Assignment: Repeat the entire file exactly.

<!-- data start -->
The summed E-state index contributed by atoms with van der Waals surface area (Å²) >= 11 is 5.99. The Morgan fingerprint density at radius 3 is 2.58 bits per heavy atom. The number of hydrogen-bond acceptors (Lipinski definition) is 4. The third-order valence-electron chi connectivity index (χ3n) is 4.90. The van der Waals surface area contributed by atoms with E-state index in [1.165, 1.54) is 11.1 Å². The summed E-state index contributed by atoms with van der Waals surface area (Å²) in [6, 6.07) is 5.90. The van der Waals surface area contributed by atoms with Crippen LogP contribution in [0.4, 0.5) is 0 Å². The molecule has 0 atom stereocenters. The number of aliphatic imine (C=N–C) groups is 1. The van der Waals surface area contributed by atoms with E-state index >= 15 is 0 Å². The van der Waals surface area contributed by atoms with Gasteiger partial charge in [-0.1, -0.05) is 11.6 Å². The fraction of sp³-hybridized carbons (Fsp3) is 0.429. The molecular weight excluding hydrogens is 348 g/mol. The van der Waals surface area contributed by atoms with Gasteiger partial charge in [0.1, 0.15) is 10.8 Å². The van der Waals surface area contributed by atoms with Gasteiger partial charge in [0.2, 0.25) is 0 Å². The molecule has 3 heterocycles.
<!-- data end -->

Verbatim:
The summed E-state index contributed by atoms with van der Waals surface area (Å²) >= 11 is 5.99. The Morgan fingerprint density at radius 3 is 2.58 bits per heavy atom. The number of hydrogen-bond acceptors (Lipinski definition) is 4. The third-order valence-electron chi connectivity index (χ3n) is 4.90. The van der Waals surface area contributed by atoms with E-state index in [1.165, 1.54) is 11.1 Å². The summed E-state index contributed by atoms with van der Waals surface area (Å²) in [6, 6.07) is 5.90. The van der Waals surface area contributed by atoms with Crippen LogP contribution in [0.4, 0.5) is 0 Å². The molecule has 0 atom stereocenters. The number of aliphatic imine (C=N–C) groups is 1. The van der Waals surface area contributed by atoms with E-state index >= 15 is 0 Å². The van der Waals surface area contributed by atoms with Gasteiger partial charge in [-0.1, -0.05) is 11.6 Å². The fraction of sp³-hybridized carbons (Fsp3) is 0.429. The molecular weight excluding hydrogens is 348 g/mol. The van der Waals surface area contributed by atoms with Gasteiger partial charge in [0.1, 0.15) is 10.8 Å². The van der Waals surface area contributed by atoms with Gasteiger partial charge in [0.2, 0.25) is 0 Å². The molecule has 3 heterocycles.